We have demonstrated that multi-level social systems in four mammalian taxa follow a scaling law similar to that reported recently for humans (Hamilton et al. 2007). Previous studies on humans had reached conflicting conclusions about the precise scaling ratio, however; Zhou et al. (2005) reported a scaling ratio across human group levels of 3, while Hamilton et al. (2007) reported a ratio closer to 4 across a large sample of hunter–gatherers. Our results are consistent with the findings of Zhou et al. (2005), suggesting that a scaling ratio of 3 may be universal across mammalian hierarchical societies.
There is, however, variation in the scaling ratios across species. Elephant, gelada and hamadryas have scaling ratios of almost exactly 3, but in orcas successive layers of the social hierarchy have a scaling ratio of 3.8. Orcas obviously stand out as an aquatic species, and the constraints imposed by their three-dimensional marine environment might create selective pressures on network structure different from those experienced by terrestrial mammals inhabiting an ostensibly two-dimensional world. Comparable information on network structure from further orca populations or other cetacean species such as dolphins (Lusseau et al. 2006), or from non-terrestrial species such as birds (Hegner et al. 1982) may help to elucidate how three-dimensional environments constrain social networks.
However, there is some circumstantial evidence from other mammal species to suggest that a scaling ratio of 3 may be more widespread. Popa-Lisseanu et al. (2008) reported that a population of giant noctule bats (Nyctalus lasiopterus) consisted of three distinct but cryptic social groups suggesting a scaling ratio of 3 from population to social group. Furthermore, the recent proliferation of the application of social network analysis to studies of sociality (Wey et al. 2008) is identifying preliminary evidence for similar patterns in species where hierarchical social structures have previously not been considered. For example, Wolf et al. (2007) used network analysis to identify a social hierarchy with at least three levels in Galápagos sea lions (Zalaphus wollebaeki) with an apparent scaling ratio of 3.7 between community and clique. Similarly, Manno (2008) reported a captive population of Colombian ground squirrels (Spermophilus columbianus) composed of separate communities and subcommunities, with a mean scaling ratio of 2.67 between these levels. Although more systematic analyses for a range of species are clearly required, scaling ratios of close to 3 may be fundamental to mammalian social organization.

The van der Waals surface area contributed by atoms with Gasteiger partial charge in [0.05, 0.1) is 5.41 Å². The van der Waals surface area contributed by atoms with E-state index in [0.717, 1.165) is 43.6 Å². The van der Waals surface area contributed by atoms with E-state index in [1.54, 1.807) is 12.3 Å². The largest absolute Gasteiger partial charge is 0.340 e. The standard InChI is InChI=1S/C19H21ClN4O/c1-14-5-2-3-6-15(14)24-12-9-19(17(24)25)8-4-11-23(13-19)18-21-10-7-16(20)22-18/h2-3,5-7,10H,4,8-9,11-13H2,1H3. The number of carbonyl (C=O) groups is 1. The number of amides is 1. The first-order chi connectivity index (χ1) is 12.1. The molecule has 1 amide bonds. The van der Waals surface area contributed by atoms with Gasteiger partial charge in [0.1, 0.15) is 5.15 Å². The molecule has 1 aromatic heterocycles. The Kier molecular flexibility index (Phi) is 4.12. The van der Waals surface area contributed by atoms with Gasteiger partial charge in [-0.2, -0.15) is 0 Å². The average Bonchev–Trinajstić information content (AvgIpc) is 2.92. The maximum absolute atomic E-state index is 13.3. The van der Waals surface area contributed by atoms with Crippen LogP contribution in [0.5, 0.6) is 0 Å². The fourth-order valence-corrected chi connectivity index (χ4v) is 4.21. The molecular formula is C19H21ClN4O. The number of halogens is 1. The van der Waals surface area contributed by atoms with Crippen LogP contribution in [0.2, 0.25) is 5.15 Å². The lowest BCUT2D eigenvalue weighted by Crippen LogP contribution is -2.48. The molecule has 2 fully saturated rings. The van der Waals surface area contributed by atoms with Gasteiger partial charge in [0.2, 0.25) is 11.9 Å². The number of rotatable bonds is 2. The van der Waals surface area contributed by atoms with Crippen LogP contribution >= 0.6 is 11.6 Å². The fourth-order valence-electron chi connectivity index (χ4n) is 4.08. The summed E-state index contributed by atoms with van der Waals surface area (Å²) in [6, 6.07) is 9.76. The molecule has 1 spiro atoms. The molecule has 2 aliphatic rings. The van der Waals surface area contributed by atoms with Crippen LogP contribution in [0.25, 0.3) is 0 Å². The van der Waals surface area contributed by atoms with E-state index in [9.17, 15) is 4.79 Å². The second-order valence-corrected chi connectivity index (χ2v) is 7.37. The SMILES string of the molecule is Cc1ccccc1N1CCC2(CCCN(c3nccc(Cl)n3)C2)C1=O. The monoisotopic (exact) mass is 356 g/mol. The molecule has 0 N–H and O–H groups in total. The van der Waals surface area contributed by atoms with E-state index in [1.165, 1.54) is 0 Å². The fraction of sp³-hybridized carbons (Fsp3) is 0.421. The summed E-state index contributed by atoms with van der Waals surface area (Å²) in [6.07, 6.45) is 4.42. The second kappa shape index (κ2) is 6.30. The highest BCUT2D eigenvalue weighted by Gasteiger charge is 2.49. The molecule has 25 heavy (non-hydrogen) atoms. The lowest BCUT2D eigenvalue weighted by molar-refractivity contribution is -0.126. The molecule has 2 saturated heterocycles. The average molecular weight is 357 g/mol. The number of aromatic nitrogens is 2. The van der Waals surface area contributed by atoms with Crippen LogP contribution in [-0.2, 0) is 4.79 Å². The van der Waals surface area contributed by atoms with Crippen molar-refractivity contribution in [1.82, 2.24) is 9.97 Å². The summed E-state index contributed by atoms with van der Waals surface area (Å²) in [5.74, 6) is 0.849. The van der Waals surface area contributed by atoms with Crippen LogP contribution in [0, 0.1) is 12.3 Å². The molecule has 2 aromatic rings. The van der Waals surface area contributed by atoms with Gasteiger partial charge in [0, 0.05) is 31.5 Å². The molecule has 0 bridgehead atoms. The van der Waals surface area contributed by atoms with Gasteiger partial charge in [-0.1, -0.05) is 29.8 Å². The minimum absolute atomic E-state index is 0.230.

What do these consistent scaling ratios mean? Hamilton et al. (2007) suggested that scaling ratios of close to 4 among humans could be derived from an average family size of 4 (two parents and two children). Although this interpretation for humans seems unlikely (such nuclear families are not a universal in human prehistory: Fox 1983), we cannot rule out discrete hierarchies having their origins in the fundamental organization of any social structure (see also Zhou et al. 2005). What remains unclear, however, is whether the constraint that creates the fractal structuring is cognitive (animals can only manage a certain number of relationships at a given level of relationship intensity: see Kudo & Dunbar 2001) or a time constraint (a functional relationship requires a minimum time investment, and constraints on available social time limit the number of relationships an individual can have at a given level of relationship quality: Seyfarth 1977; Dunbar 1996). Determining the origin of these discrete hierarchies thus remains a question of enormous importance that warrants substantial further research.
We thank two anonymous reviewers for valuable comments on an earlier version of the manuscript.
- Received July 15, 2008.
- Accepted August 15, 2008.
- © 2008 The Royal Society